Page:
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The University of Southampton

TV's Time Team and Southampton scientists reveal the secrets of Henry V's greatest warship

Published: 4 February 2005

Television's Time Team has been uncovering the secrets of Henry V's great ship, Grace Dieu with wreck experts at the University of Southampton and Southampton Oceanography Centre. The programme goes out on Sunday, 6 February and features the 15th Century wreck - purchased by the University some 35 years ago for just £5.

Dr Justin Dix, a maritime geophysicist with Southampton Oceanography Centre said: "Grace Dieu was built in 1418, three years after the battle of Agincourt. She was the largest ship ever built in England and at 250 ft long was three times bigger than almost everything else for another two hundred years. She is about twice the size of Henry VIII's Mary Rose.

"She was built for war with France but never saw action and by 1420 was in reserve, functioning more as technological marvel to impress foreign dignitaries. In 1439, while moored in the Hamble river, she was struck by lightning and burnt to the waterline. The remains of her lower hull still lie in the river where she sank, preserved in a remarkable condition."

Dr Jon Adams, a maritime archaeologist with the University of Southampton and Director of the University's Centre for Maritime Archaeology continued: "At one time it was believed that the wreck was the remains of a Viking ship burnt by the Saxons and it wasn't until recent times, during the inter-war years that her true identity was discovered."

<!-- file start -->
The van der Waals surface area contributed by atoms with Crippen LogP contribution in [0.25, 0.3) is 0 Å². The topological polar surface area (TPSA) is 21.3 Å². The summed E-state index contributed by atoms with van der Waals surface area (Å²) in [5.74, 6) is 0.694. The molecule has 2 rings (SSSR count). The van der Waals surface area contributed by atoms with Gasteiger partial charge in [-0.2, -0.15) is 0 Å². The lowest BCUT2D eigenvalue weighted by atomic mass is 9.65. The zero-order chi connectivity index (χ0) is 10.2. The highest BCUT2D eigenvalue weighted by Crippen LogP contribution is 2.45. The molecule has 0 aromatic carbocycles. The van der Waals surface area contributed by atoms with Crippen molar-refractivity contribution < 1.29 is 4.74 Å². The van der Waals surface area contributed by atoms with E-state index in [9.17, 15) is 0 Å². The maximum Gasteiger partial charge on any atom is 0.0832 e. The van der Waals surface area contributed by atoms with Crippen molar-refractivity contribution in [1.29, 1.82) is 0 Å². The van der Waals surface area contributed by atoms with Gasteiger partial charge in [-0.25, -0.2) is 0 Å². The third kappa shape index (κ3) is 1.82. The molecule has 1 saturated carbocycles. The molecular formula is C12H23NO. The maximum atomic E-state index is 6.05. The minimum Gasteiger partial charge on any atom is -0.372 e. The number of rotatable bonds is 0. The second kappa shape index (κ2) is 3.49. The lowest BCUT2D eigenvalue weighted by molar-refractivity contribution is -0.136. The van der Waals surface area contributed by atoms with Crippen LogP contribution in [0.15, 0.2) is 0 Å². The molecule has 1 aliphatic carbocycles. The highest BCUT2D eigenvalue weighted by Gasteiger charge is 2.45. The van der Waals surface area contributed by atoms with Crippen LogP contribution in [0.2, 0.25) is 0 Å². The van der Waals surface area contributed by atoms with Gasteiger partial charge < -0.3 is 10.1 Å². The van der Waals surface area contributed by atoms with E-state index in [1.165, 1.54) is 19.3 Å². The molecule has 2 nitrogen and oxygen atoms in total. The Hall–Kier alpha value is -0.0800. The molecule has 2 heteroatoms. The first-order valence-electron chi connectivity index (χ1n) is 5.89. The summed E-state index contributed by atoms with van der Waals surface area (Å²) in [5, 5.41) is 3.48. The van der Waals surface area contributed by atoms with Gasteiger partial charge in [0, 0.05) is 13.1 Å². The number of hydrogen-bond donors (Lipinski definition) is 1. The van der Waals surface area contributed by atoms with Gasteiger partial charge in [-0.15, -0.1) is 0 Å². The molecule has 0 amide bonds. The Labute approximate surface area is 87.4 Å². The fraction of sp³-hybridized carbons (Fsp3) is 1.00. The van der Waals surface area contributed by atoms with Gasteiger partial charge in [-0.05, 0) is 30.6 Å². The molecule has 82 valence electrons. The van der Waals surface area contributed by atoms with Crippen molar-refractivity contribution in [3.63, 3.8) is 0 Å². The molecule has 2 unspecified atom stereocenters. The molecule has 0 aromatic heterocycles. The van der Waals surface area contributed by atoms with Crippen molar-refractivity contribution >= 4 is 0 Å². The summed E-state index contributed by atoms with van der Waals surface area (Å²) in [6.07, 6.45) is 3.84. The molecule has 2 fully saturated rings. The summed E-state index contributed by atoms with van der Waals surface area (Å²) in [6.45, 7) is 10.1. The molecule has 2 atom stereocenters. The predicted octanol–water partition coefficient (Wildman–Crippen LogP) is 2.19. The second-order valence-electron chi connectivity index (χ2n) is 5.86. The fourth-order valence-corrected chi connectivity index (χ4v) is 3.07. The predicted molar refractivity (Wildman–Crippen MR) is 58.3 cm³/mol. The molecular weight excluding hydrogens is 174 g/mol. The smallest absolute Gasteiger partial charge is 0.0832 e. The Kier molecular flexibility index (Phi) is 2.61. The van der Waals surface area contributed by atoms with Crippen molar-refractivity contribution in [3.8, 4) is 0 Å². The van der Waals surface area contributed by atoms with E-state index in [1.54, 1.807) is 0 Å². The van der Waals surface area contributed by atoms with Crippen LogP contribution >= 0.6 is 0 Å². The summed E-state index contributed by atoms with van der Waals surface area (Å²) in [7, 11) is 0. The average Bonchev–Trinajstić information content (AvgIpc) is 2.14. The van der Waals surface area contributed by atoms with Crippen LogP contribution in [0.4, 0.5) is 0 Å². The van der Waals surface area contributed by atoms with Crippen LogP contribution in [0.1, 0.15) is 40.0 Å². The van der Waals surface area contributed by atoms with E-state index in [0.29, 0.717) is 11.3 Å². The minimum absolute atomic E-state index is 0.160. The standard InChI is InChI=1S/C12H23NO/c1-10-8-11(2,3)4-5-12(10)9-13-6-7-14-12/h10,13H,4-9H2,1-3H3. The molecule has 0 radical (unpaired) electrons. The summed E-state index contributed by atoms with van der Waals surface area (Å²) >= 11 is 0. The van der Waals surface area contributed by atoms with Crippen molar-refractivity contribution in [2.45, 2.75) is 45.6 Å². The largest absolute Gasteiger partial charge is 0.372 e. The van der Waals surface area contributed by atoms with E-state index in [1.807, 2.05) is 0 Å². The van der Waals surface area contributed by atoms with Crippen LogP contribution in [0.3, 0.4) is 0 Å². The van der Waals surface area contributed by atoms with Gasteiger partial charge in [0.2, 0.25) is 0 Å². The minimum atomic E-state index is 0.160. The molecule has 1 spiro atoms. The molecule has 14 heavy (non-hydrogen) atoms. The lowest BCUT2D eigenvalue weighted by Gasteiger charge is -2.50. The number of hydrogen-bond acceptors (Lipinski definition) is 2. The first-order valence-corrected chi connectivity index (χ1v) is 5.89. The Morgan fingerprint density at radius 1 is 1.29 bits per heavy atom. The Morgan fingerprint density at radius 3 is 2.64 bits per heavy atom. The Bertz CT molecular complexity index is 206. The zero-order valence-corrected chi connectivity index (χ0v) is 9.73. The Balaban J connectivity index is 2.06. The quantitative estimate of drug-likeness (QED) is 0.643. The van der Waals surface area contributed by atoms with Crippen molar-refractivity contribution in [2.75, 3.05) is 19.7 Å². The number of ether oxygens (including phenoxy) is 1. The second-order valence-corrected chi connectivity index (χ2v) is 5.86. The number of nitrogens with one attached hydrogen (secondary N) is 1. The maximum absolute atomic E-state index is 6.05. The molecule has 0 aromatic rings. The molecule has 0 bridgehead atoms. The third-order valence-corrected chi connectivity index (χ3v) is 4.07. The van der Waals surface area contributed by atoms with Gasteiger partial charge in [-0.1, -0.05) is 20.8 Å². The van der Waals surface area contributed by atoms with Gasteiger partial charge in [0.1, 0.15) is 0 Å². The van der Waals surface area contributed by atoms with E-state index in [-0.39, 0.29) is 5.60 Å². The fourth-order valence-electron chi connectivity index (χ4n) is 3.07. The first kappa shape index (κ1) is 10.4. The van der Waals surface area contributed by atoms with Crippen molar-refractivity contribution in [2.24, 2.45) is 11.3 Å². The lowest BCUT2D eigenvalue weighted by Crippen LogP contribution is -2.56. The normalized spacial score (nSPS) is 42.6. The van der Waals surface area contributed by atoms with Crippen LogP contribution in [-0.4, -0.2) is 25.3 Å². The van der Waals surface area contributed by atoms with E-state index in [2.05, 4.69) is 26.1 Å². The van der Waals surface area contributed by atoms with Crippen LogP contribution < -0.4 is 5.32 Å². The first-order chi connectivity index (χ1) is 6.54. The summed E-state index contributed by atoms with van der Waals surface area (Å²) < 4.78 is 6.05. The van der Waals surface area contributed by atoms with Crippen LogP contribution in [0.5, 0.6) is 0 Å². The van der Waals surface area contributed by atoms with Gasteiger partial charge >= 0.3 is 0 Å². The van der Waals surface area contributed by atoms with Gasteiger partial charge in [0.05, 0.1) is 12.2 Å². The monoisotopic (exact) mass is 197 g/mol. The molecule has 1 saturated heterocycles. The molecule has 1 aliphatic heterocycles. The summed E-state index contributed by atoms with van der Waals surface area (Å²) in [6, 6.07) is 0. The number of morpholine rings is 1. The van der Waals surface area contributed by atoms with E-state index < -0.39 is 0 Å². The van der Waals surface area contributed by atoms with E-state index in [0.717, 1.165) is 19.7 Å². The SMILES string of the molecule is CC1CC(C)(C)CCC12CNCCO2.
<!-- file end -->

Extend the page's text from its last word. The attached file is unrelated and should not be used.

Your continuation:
The University of Southampton purchased the wreck from the MoD for £5 in 1970 and since then several seasons of fieldwork have been carried out. The University's Centre for Maritime Archaeology has been investigating the site since 1997. The Time Team linked up with the Centre to film work on the last field season in July 2004.

Firstly the wreck had to be surveyed by the marine geophysics team. Dr Justin Dix who led the survey said: "This was particularly challenging because the water is so shallow, less than four metres deep. Any noise from a boat's engines disrupts the images so we had to a silent survey with divers pulling the sonar equipment over the wreck by hand. Without the help of the Hamble Harbour Master and his staff this project would not have been possible."

Then Dr Jon Adams led a team of archaeologists excavating on land and under water. It was this underwater work that solved some of mysteries of the ship's construction that have been puzzling historians for years. He said: "At 250 ft long, 50ft wide and weighing in at 1,400 tons Grace Dieu was three times bigger than the largest vessels in this period. Henry VIII's Mary Rose was half the size at 700 tons and some 170ft. It was not a simple case of 'scaling-up' using existing methods of construction, the builders would have had to use new techniques that only now have been revealed. The outcome of the collaboration with the Time Team and how medieval shipwrights would have built such a vessel can be seen on Sunday, 6 February on Channel 4."

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Notes for editors

  1. Southampton Oceanography Centre is a joint venture between the University of Southampton and the Natural Environment Research Council. From 1 May 2005 the centre will be known as the National Oceanography Centre, Southampton.
  2. Members of the team working on project also included students at the University of Southampton.
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